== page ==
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The effects of growth phase and salinity on the hydrogen isotopic composition of alkenones produced by coastal haptophyte algae
Chivall, D.; M'Boule, D.; Sinke-Schoen, D.; Sinninghe Damsté, J.S.; Schouten, S.; van der Meer, M.T.J. (2014). The effects of growth phase and salinity on the hydrogen isotopic composition of alkenones produced by coastal haptophyte algae. Geochim. Cosmochim. Acta 140: 381–390.

Bijhorende data:
In: Geochimica et Cosmochimica Acta. Elsevier: Oxford,New York etc.. ISSN 0016-7037; e-ISSN 1872-9533, meer
Peer reviewed article  

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  • Chivall, D., meer
  • M'Boule, D.
  • Sinke-Schoen, D.
  • Sinninghe Damsté, J.S., meer
  • Schouten, S., meer
  • van der Meer, M.T.J., meer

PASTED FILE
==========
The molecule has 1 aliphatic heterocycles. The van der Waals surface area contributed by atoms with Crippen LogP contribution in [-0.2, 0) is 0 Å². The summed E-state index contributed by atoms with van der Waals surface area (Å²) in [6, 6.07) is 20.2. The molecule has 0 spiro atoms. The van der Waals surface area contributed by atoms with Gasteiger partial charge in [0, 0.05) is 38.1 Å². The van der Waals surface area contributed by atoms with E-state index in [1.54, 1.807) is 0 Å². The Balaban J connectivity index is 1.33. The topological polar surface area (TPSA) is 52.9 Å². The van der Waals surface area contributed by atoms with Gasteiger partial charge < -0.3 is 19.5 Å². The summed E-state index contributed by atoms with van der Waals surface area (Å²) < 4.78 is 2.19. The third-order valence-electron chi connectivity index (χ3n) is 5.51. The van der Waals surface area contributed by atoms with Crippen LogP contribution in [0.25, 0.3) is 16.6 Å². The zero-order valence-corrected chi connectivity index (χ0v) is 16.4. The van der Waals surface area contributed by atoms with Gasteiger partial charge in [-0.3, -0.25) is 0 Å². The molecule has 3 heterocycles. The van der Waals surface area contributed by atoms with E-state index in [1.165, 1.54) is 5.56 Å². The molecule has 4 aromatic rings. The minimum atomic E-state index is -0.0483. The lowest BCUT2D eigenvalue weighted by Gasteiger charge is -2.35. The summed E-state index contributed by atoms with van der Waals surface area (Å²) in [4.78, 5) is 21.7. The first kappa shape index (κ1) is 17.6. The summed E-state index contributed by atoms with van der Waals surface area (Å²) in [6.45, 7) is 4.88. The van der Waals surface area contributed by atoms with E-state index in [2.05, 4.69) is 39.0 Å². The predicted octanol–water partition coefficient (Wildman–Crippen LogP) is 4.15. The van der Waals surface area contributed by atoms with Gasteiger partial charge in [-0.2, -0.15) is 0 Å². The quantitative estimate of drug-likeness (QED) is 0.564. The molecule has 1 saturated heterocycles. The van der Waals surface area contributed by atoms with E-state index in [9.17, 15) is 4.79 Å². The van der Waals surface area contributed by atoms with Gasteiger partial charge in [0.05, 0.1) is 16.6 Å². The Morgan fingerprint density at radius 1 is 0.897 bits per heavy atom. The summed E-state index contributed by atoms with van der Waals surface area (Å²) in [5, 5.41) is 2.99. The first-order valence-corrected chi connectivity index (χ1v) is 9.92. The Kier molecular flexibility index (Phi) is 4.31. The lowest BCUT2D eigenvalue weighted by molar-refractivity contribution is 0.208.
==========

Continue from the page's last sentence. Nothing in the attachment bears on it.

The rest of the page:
The isotopic fractionation of hydrogen during the biosynthesis of alkenones produced by marine haptophyte algae has been shown to depend on salinity and, as such, the hydrogen isotopic composition of alkenones is emerging as a palaeosalinity proxy. The relationship between fractionation and salinity has previously only been determined during exponential growth, whilst it is not yet known in which growth phases natural haptophyte populations predominantly exist. We have therefore determined the relationship between the fractionation factor, aalkenones–water, and salinity for C37 alkenones produced in different growth phases of batch cultures of the major alkenone-producing coastal haptophytes Isochrysis galbana (strain CCMP 1323) and Chrysotila lamellosa (strain CCMP 1307) over a range in salinity from ca. 10 to 35. aalkenones–water was similar in both species, ranging over 0.841–0.900 for I. galbana and 0.838–0.865 for C. lamellosa. A strong (0.85 ? R2 ? 0.97; p < 0.0001) relationship between salinity and fractionation factor was observed in both species at all growth phases investigated. This suggests that alkenone dD has the potential to be used as a salinity proxy in neritic areas where haptophyte communities are dominated by these coastal species. However, there was a marked difference in the sensitivity of aalkenones–water to salinity between different growth phases: in the exponential growth phase of I. galbana, aalkenones–water increased by 0.0019 per salinity unit (S-1), but was less sensitive at 0.0010 and 0.0008 S-1 during the stationary and decline phases, respectively. Similarly, in C. lamellosa aalkenones–water increased by 0.0010 S-1 in the early stationary phase and by 0.0008 S-1 during the late stationary phase. Assuming the shift in sensitivity of aalkenones–water to salinity observed at the end of exponential growth in I. galbana is similar in other alkenone-producing species, the predominant growth phase of natural populations of haptophytes will affect the sensitivity of the alkenone salinity proxy. The proxy is likely to be most sensitive to salinity when alkenones are produced in a state similar to exponential growth.

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